Eric Edsinger is an octopus researcher at the University of Chicago who recently helped sequence the genome of Octopus bimaculoides—the California two-spot octopus. Like most octopuses, this color-changing cephalopod is asocial, meaning it likes to be alone most of the time, unless it’s trying to mate. But when given MDMA, a drug well known for boosting emotional empathy and prosocial behavior in humans (i.e. making you really, really want to fraternize), these octopuses also seemed to want to hang out with each other, even if they weren’t trying to find a mate.
Posts tagged octopus
It’s not surprising that it has taken us a long time to reappraise the octopus, imbued with such mythical awe, as what it really is: an intelligent animal with entwining arms so filled with neurons that each of them possesses a separate personality. In the current nature writing boom– fuelled in part by new scientific discoveries – the revision of the octopus is just one in a series of natural histories, of creatures from corvids to cetaceans, which indicate that our awareness of other species is expanding exponentially. As an interviewee in Sy Montgomery’s remarkable book declares, “It’s really only in the last 20 years we could even be having this conversation. We’re only starting to understand animals.”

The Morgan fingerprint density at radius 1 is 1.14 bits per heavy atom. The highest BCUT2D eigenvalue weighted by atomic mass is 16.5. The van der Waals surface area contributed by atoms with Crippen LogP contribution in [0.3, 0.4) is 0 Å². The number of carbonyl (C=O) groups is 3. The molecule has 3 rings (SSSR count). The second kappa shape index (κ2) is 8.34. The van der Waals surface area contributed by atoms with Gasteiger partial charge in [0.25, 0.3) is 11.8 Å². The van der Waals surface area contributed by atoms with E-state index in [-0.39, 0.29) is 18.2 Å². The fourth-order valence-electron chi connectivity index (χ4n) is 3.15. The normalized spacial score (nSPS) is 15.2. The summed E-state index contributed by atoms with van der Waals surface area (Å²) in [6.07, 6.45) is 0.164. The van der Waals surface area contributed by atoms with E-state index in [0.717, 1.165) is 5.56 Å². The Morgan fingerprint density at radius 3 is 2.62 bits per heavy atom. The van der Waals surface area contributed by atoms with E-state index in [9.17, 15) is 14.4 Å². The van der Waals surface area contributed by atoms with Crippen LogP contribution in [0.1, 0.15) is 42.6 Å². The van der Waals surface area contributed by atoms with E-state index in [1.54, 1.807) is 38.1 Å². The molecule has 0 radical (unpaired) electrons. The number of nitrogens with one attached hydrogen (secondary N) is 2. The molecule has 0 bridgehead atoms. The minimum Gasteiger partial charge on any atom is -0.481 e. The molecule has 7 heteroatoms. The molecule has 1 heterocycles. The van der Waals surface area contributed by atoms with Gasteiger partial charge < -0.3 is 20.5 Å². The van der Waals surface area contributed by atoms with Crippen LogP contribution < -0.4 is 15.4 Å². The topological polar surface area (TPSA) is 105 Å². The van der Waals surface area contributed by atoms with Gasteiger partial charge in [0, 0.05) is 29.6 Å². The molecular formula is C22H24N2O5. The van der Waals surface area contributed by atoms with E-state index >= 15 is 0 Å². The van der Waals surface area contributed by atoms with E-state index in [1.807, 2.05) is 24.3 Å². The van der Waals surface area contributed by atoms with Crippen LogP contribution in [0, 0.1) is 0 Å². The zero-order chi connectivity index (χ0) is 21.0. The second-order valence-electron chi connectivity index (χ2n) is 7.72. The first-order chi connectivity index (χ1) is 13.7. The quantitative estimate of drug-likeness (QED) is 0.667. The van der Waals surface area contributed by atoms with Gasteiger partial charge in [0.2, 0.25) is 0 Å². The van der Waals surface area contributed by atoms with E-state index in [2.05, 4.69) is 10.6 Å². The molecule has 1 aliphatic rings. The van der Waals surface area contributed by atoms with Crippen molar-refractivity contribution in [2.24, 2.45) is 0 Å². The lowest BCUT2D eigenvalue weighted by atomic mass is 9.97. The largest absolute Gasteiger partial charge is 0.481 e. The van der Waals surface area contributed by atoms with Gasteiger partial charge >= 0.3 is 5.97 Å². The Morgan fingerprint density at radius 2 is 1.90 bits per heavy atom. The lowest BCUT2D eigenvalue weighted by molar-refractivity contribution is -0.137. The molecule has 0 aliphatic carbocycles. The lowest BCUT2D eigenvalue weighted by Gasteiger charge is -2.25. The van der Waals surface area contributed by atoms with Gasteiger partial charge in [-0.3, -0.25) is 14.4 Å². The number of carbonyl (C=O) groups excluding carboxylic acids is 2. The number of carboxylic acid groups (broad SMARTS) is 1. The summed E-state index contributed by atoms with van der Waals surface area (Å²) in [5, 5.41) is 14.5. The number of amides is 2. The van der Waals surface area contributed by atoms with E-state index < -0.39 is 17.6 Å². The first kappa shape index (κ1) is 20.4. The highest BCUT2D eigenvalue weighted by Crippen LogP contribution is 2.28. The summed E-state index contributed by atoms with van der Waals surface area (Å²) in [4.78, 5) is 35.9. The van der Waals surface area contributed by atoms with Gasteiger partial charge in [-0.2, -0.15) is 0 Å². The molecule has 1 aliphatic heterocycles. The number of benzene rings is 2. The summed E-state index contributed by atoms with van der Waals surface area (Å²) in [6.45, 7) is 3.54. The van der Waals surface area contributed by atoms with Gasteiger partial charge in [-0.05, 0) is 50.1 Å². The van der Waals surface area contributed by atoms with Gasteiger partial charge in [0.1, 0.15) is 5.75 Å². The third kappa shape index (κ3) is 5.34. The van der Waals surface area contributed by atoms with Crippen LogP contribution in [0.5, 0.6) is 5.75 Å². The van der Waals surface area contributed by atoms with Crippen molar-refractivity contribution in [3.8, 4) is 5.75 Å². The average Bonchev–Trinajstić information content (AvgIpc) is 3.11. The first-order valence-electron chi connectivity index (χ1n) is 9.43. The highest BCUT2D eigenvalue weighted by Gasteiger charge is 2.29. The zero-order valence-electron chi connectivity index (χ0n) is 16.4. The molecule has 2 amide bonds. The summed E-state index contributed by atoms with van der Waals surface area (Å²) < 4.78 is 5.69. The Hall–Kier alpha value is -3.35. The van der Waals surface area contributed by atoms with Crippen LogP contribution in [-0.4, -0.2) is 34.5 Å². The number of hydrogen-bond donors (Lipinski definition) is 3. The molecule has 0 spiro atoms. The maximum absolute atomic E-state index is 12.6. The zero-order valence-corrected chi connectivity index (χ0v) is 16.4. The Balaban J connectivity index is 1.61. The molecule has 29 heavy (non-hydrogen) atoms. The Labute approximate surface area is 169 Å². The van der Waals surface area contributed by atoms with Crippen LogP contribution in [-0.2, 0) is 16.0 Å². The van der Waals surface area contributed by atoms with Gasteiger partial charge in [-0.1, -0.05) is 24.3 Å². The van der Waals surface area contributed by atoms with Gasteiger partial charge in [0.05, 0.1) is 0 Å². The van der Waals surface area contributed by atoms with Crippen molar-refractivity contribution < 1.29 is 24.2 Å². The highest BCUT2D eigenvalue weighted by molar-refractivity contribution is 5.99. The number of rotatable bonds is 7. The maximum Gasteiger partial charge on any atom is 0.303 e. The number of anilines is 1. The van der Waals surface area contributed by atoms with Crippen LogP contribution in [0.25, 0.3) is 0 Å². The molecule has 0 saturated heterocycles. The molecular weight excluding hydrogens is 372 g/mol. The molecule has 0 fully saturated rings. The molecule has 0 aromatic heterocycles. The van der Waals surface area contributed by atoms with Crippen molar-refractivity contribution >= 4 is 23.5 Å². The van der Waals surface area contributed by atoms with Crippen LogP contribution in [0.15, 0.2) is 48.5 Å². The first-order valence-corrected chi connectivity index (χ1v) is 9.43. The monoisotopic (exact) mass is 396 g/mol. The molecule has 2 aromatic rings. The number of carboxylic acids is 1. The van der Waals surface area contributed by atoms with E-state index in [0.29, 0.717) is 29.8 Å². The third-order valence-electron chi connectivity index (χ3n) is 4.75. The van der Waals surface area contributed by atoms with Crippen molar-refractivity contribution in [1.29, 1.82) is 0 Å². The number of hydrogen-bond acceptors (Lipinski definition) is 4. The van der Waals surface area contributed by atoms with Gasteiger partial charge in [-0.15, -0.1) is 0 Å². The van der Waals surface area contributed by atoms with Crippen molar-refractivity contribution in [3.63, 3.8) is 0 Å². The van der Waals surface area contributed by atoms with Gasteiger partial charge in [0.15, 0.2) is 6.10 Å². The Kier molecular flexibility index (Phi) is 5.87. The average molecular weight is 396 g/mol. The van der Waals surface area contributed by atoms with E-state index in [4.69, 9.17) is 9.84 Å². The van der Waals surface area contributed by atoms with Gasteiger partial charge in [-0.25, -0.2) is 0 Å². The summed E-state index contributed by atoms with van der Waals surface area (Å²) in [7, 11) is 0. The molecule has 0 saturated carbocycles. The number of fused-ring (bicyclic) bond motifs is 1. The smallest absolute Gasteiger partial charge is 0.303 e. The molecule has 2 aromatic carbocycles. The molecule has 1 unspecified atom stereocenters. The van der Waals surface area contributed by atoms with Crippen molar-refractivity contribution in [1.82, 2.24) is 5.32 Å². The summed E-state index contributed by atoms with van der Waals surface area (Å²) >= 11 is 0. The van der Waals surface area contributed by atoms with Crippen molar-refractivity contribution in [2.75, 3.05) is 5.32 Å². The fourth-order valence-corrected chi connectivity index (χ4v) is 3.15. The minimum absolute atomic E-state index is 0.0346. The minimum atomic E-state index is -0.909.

To investigate the molecular bases of cephalopod brain and body innovations, we sequenced the genome and multiple transcriptomes of the California two-spot octopus, Octopus bimaculoides. We found no evidence for hypothesized whole-genome duplications in the octopus lineage. The core developmental and neuronal gene repertoire of the octopus is broadly similar to that found across invertebrate bilaterians, except for massive expansions in two gene families previously thought to be uniquely enlarged in vertebrates: the protocadherins, which regulate neuronal development, and the C2H2 superfamily of zinc-finger transcription factors.
But the tentacle can be a sign of absolute alterity, the creature feature that man cannot translate into allegory or object lesson. This is what I call “tentacular pedagogy”: the teachable moment is that some things we encounter completely resist being translated into teachable moments.
Nature’s game of intimidation and imitation comes full circle in the waters of Indonesia, where scientists have recorded for the first time an association between the black-marble jawfish (Stalix cf. histrio) and the mimic octopus (Thaumoctopus mimicus).
cephalopod visitor (via http://www.wallcoo.net/cartoon/Platinum_Conception_Studio_Pictures_01/html/wallpaper1.html)